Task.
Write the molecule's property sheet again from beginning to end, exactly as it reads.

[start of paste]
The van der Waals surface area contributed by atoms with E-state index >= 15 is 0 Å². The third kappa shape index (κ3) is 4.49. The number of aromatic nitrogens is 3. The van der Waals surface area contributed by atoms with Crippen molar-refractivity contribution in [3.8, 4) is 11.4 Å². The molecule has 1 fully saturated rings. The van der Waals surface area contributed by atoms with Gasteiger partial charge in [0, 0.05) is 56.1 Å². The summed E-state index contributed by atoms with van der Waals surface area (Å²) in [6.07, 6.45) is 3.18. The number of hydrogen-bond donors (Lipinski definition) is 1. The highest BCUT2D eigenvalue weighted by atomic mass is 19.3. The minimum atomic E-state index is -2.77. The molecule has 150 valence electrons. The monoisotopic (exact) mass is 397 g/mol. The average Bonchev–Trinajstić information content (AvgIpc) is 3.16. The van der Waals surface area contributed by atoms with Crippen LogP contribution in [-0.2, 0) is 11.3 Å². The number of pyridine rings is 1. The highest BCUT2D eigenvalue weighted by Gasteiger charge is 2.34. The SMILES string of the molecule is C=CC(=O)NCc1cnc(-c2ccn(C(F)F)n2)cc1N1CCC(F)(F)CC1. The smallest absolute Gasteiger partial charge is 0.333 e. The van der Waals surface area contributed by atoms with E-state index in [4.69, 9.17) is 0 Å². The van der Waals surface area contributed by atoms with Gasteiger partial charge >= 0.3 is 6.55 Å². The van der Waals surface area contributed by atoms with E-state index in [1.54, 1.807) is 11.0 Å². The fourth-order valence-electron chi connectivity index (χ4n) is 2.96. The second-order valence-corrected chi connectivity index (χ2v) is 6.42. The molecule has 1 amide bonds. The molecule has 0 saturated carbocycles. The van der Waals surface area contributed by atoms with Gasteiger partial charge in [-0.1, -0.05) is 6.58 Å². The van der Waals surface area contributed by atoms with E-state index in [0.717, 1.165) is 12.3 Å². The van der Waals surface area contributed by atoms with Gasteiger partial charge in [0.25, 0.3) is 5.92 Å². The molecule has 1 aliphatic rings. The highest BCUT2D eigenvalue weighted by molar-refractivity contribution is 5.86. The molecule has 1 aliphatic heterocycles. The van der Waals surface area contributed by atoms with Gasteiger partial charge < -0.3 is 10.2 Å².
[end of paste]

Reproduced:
The van der Waals surface area contributed by atoms with E-state index >= 15 is 0 Å². The third kappa shape index (κ3) is 4.49. The number of aromatic nitrogens is 3. The van der Waals surface area contributed by atoms with Crippen molar-refractivity contribution in [3.8, 4) is 11.4 Å². The molecule has 1 fully saturated rings. The van der Waals surface area contributed by atoms with Gasteiger partial charge in [0, 0.05) is 56.1 Å². The summed E-state index contributed by atoms with van der Waals surface area (Å²) in [6.07, 6.45) is 3.18. The number of hydrogen-bond donors (Lipinski definition) is 1. The highest BCUT2D eigenvalue weighted by atomic mass is 19.3. The minimum atomic E-state index is -2.77. The molecule has 150 valence electrons. The monoisotopic (exact) mass is 397 g/mol. The average Bonchev–Trinajstić information content (AvgIpc) is 3.16. The van der Waals surface area contributed by atoms with Crippen LogP contribution in [-0.2, 0) is 11.3 Å². The number of pyridine rings is 1. The highest BCUT2D eigenvalue weighted by Gasteiger charge is 2.34. The SMILES string of the molecule is C=CC(=O)NCc1cnc(-c2ccn(C(F)F)n2)cc1N1CCC(F)(F)CC1. The smallest absolute Gasteiger partial charge is 0.333 e. The van der Waals surface area contributed by atoms with E-state index in [4.69, 9.17) is 0 Å². The van der Waals surface area contributed by atoms with Gasteiger partial charge >= 0.3 is 6.55 Å². The van der Waals surface area contributed by atoms with E-state index in [1.54, 1.807) is 11.0 Å². The fourth-order valence-electron chi connectivity index (χ4n) is 2.96. The second-order valence-corrected chi connectivity index (χ2v) is 6.42. The molecule has 1 amide bonds. The molecule has 0 saturated carbocycles. The van der Waals surface area contributed by atoms with Gasteiger partial charge in [-0.1, -0.05) is 6.58 Å². The van der Waals surface area contributed by atoms with E-state index in [0.717, 1.165) is 12.3 Å². The van der Waals surface area contributed by atoms with Gasteiger partial charge in [0.25, 0.3) is 5.92 Å². The molecule has 1 aliphatic rings. The highest BCUT2D eigenvalue weighted by molar-refractivity contribution is 5.86. The molecule has 1 aliphatic heterocycles. The van der Waals surface area contributed by atoms with Gasteiger partial charge < -0.3 is 10.2 Å².